the monarchs are coming…
building a butterfly way station

Monarchs Spring 2013

It happens every year right about this time. As winter comes to an end and the days get warmer and longer, the monarch butterflies begin to head north, looking for milkweed plants on which to lay their eggs before they die. As spring continues, the eggs will hatch, and eventually the caterpillars will metamorphose into the beautiful orange and black adults. These offspring will recolonize their parents’ original homes, and they’ll produce another generation of summer butterflies.

While the migrating monarchs will live for up to nine months, their offspring will only live a few weeks. Over summer, there will be three or four generations of monarchs repopulating the country. At the end of summer, the cycle starts all over again, as the last generation heads south for the cooler months.

Sadly, this year, the winter population is at an all-time low. Still, residents of the southern states are already seeing the return of the monarchs. Part of the problem is the reduction of their winter habitat, other factors include loss of habitat areas and available food sources over spring and summer. Nectaring plants, milkweed, water and oyamel trees in Mexico are vital to the monarch’s survival.

If you live on a migratory path, or in an area where monarchs spend their spring and summer, you can help create a healthy generation and contribute to the survival of the king of butterflies. The simplest thing you can do is cultivate milkweed in your yard. Monarchs will only lay their eggs on milkweed, and it’s the only plant the caterpillars can eat. Common milkweed (asclepieas syriaca) is suited only to large spaces where there is room for it to sprawl, but swamp milkweed (asclepias incarnate) is smaller, and despite its name doesn’t require wet conditions. It’s also suited to large containers and smaller gardens. Tropical milkweed (asclepias curassavica) is another choice that can be grown as an annual in cold-winter climates and is easily grown from seeds. Butterfly weed (asclepias tubersosa) features bright orange flowers, just be aware that it does not do well in clay soils. There are several varieties of milkweed, just be sure you plant ones from the asclepias genus as others may attract butterflies to lay their eggs, but the caterpillars that feed on them will fail to develop.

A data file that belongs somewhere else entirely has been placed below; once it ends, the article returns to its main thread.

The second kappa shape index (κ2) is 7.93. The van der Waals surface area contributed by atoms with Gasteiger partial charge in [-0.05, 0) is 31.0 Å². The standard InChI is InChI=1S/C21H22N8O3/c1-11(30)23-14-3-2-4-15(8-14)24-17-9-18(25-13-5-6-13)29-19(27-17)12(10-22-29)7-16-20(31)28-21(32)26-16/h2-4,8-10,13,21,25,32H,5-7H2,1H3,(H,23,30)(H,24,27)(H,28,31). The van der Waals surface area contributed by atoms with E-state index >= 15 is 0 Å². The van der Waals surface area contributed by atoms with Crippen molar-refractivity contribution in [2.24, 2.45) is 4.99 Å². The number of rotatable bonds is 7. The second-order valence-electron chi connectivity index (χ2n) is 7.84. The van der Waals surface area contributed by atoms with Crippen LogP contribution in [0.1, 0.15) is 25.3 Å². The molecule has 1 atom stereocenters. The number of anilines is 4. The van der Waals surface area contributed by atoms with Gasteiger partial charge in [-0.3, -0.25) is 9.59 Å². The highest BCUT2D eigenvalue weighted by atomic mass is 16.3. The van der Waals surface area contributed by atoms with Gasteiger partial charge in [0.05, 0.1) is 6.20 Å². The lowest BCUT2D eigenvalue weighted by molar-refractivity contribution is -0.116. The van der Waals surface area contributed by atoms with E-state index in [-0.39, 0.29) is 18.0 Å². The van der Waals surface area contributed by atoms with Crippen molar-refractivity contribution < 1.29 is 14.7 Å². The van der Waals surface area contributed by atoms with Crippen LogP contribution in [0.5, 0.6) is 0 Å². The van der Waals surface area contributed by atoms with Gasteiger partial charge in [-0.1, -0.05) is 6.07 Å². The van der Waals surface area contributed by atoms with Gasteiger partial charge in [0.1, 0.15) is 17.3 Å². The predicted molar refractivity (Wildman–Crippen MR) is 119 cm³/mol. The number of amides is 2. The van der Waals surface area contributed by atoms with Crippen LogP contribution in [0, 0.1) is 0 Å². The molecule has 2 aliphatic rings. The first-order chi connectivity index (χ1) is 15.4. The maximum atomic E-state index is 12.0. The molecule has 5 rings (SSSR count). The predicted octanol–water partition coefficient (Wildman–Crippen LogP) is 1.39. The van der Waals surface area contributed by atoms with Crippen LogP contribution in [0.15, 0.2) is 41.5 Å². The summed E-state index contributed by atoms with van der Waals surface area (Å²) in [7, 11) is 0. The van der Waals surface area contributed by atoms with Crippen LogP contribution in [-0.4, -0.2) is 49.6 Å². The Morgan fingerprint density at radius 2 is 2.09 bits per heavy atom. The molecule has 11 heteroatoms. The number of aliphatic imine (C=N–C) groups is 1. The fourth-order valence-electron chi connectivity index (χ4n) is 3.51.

Yes, if you attract butterflies, the caterpillars will eat the plants right down to the stem, and sometimes right down to the ground. In addition to milkweed, plant some nectar-producers like black eyed Susan, Mexican sunflower, Indian blanket, borage, purple coneflower, scarlet sage, cosmos, zinnias and butterfly bush. It goes without saying that you should avoid any pesticides during butterfly season. If you have neighbors who spray, try planting tall shrubs, trees, or grasses to help prevent pesticide drift onto your plants. Monarchs generally prefer red, orange, yellow or purple, nectar-rich flowers in sunny areas. Having an adjacent area with trees or bushes to help shelter the butterflies from wind and rain is a bonus.

Why not become a certified monarch way station? Find a sunny spot in your yard that gets at least 6 hours of sunlight each day and add several milkweed plants and a mix of nectar-producing plants. There are currently over 6,000 certified Monarch Way Stations!


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building a butterfly way station

  1. Pingback: Showy MilkweedFind Me A Cure | Find Me A Cure

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